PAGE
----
Corporation, located in Coatesville, Pennsylvania. Keystone had been maintaining and completing Sikorsky S-76
Sikorsky S-76
and S-92 helicopters prior to the sale. In 2007, Sikorsky opened the Hawk Works,[9] a Rapid Prototyping and Military Derivatives Completion Center (RPMDCC) located west of the Elmira-Corning Regional Airport
Elmira-Corning Regional Airport
in Big Flats, New York. That same year Sikorsky purchased the PZL Mielec
PZL Mielec
plant in Poland. The plant is assembling the S-70i for international customers.[10][11] In February 2009, Sikorsky Global Helicopters was created as a business unit of Sikorsky Aircraft
Sikorsky Aircraft
to focus on the construction and marketing of commercial helicopters.[12] The business unit combines the main civil helicopters that were produced by Sikorsky Aircraft
Sikorsky Aircraft
and the helicopter business of Schweizer Aircraft
Schweizer Aircraft
that Sikorsky has acquired in 2004.[12] It is based at Coatesville, Pennsylvania.[12] In 2011, Sikorsky laid off 400 workers at the Hawk Works plant, and later in 2012 the remaining 570 workers and closed all Sikorsky facilities in Chemung County; moving the military completion work to their West Palm Beach, Florida
West Palm Beach, Florida
facility.[13] The commercial products had already been moved to their Coatesville, Pennsylvania
Coatesville, Pennsylvania
facility. Sikorsky's main plant and administrative offices are located in Stratford, Connecticut. Other Sikorsky facilities are in Trumbull, Shelton, and Bridgeport, Connecticut; Fort Worth, Texas; West Palm Beach, Florida; and Huntsville, and Troy, Alabama. Other Sikorsky-owned subsidiaries are in Coatesville, Pennsylvania; and Grand Prairie, Texas; among others around the world. Acquisition[edit] In 2015, UTC considered Sikorsky to be less profitable than its other subsidiaries, and analyzed a possible spin-off rather than a tax-heavy sale.[14][15][16] On July 20, 2015, Lockheed Martin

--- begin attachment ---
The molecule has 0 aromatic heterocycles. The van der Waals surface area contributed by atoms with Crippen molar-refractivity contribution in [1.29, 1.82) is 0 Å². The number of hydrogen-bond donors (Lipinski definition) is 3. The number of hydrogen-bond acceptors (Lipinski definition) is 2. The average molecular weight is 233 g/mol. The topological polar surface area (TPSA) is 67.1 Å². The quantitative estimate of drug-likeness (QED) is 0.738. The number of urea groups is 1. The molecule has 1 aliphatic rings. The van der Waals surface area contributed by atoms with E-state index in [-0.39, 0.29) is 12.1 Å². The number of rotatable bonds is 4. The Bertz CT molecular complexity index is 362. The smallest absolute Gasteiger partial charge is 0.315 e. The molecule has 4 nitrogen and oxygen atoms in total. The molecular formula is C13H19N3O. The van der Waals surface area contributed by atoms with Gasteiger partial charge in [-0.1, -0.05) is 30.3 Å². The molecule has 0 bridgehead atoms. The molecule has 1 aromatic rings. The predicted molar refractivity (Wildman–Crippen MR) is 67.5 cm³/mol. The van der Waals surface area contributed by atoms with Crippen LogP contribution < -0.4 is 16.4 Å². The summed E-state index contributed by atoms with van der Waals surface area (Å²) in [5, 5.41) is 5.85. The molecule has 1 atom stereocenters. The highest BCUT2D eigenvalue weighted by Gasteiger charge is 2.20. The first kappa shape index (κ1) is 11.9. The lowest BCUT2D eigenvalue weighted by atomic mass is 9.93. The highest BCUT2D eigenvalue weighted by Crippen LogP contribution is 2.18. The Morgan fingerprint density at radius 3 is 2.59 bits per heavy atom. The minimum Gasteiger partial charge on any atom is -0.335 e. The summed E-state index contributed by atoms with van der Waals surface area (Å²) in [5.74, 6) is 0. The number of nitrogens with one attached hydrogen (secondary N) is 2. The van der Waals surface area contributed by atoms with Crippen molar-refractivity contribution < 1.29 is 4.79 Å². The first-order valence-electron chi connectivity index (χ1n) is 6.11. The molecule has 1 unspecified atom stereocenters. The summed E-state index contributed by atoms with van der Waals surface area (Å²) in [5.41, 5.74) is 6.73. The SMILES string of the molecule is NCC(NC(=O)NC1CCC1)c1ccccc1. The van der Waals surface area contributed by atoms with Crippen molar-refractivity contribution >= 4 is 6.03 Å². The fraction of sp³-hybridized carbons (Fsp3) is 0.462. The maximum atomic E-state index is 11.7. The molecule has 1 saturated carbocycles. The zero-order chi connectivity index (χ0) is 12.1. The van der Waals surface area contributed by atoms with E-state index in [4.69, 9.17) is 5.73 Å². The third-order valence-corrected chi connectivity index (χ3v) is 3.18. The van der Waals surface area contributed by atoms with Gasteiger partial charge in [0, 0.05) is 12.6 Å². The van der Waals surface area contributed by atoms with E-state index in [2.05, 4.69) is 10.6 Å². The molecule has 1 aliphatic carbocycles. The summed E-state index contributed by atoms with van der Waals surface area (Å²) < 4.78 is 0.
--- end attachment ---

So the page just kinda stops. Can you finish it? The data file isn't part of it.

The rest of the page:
Lockheed Martin
announced an agreement to purchase Sikorsky from UTC for $9.0 billion.[17] Final approval (from the Chinese government) came in November 2015.[18] The sale was completed on November 6, 2015.[19] AHS Sikorsky Prize[edit] In 1980, the American Helicopter
Society International offered a prize of US$10,000 for the first human-powered helicopter flight (60-second duration, a height of 3 meters, and staying within an area of 10 x 10 m) and soon increased prize money to US$25,000. In 2010, Sikorsky Aircraft pledged to increase the prize sponsorship to US$250,000. The Canadian engineers Dr. Todd Reichert and Cameron Robertson developed the world's largest ever human powered helicopter with a team from the University of Toronto. The first flight of AeroVelo Atlas was been achieved in August 2012, the 64-second, 3.3-m-flight that won the prize on June 13, 2013.[20] Products[edit] Sikorsky designates nearly all of its models with S-numbers; numbers S-1 through S-27 were designed by Igor Sikorsky
Igor Sikorsky